“Antibodies are created by our immune system to help us fight bad things—bacteria, viruses,” Dr. Compton said. “So antibodies are created in any situation where the body encounters something that shouldn’t be there.”
Our body produces two types of antibodies: IgM and IgG. IgM antibodies are produced almost immediately when we get sick. IgG arrive later on in the illness. The IgG test is the one that Dr. Compton says is getting a lot of attention recently.
“The IgG test will not detect the antibody for 14 to 20 days after you have had the coronavirus,” Dr. Compton said. “When we talk about when to go get the test, we would want you to wait a full 28 days after you’ve had the initial symptoms. So, if you were sick on May 1, we wouldn’t really want you to get that test until May 28 or later, because the ability for the test to be most accurate and capture it will be most accurate after about 28 days.”
Anyone can obtain a COVID-19 antibody test through Hancock Health. Unlike the test for an active infection, which involves swabbing of the nose or throat, the antibody test requires a blood draw. You can request the COVID-19 antibody test through our website, or ask your physician to order the test for you, which makes it more likely to be covered by insurance. You can expect results within 48 hours.
The useful thing about antibodies is once we’ve obtained them, our bodies should know how to better fight a virus if and when we come in contact with it again in the future. Unfortunately, as with so many things involving COVID-19, there’s a lot medical experts still don’t know.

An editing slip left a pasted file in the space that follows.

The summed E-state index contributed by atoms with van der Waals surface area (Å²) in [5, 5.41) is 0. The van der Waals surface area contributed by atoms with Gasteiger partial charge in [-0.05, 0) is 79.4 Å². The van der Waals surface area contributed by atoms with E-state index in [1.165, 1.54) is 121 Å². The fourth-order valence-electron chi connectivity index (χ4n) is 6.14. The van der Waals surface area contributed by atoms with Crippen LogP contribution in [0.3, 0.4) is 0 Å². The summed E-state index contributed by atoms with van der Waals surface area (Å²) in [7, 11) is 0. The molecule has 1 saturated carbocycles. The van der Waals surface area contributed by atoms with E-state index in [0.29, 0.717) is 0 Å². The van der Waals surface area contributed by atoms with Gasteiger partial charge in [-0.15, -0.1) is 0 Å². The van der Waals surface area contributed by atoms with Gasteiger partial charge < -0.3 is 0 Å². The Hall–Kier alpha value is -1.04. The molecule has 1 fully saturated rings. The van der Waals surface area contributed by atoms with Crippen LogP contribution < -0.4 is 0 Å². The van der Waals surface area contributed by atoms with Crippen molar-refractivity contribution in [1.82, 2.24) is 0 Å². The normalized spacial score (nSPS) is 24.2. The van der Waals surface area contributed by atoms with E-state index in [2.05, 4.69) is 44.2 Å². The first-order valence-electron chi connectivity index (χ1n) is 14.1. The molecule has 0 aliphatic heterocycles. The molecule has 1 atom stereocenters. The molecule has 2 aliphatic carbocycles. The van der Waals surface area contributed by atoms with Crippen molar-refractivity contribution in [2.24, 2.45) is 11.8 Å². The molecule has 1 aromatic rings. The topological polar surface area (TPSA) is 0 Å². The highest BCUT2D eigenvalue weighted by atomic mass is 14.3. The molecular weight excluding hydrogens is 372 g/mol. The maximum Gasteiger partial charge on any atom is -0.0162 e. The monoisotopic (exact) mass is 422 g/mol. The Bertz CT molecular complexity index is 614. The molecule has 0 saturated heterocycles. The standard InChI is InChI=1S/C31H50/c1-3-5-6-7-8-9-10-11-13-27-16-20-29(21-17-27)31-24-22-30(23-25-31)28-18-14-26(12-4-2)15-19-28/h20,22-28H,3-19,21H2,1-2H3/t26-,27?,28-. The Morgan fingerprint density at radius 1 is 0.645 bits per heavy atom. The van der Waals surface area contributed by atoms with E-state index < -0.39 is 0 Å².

“Let’s say you test positive, and you have antibodies, and we all clap our hands and say, ‘Great!’” Dr. Compton said. “Well, how long does that mean you have some level of immunity? Does that immunity last for a month? For a year? No one knows.”
Another reason for confusion has been the flood of antibody tests that have hit the U.S. market over the last couple of months—with a wide range of accuracy (or, as the medical community calls it, specificity). The antibody test Hancock Health is using is produced by Ortho Clinical Diagnostics, and it has 100% specificity.
As the country continues to reopen and we shift to a new normal, Dr. Compton said that a positive antibody test offers some level of psychological wellbeing. “Hey, I have the antibodies. Maybe that gives me some level of protection,” she said. “I think people want to know that.”
As antibody testing becomes more widespread, it should give medical experts a clearer picture of how widespread the coronavirus is within their communities. Dr. Compton said people will likely be surprised to learn that more than 85% of Indiana residents have likely not come in contact with COVID-19. For the vast majority of us, that means that we are no safer today than we were on the first day of the outbreak.
“The majority of us have not experienced the coronavirus,” Dr. Compton said. “While we reopen, we still need to be doing everything we can to decrease or limit the transmission of this disease.”
For Dr. Compton, the most effective way to stay diligent in our effort to reduce the spread of COVID-19 is through the universal use of masks.
“If we are all wearing a mask, our ability to transmit and receive the coronavirus is substantially lower,” she said. “We still need to be protective of ourselves and each other. The best thing we can do is everybody wears a mask. With those measures in place, we can go on with reopening and do that as safely as possible.”
Are you interested in obtaining the IgG antibody test through Hancock Health? Contact your physician to order a test, or request your own test right here on our website.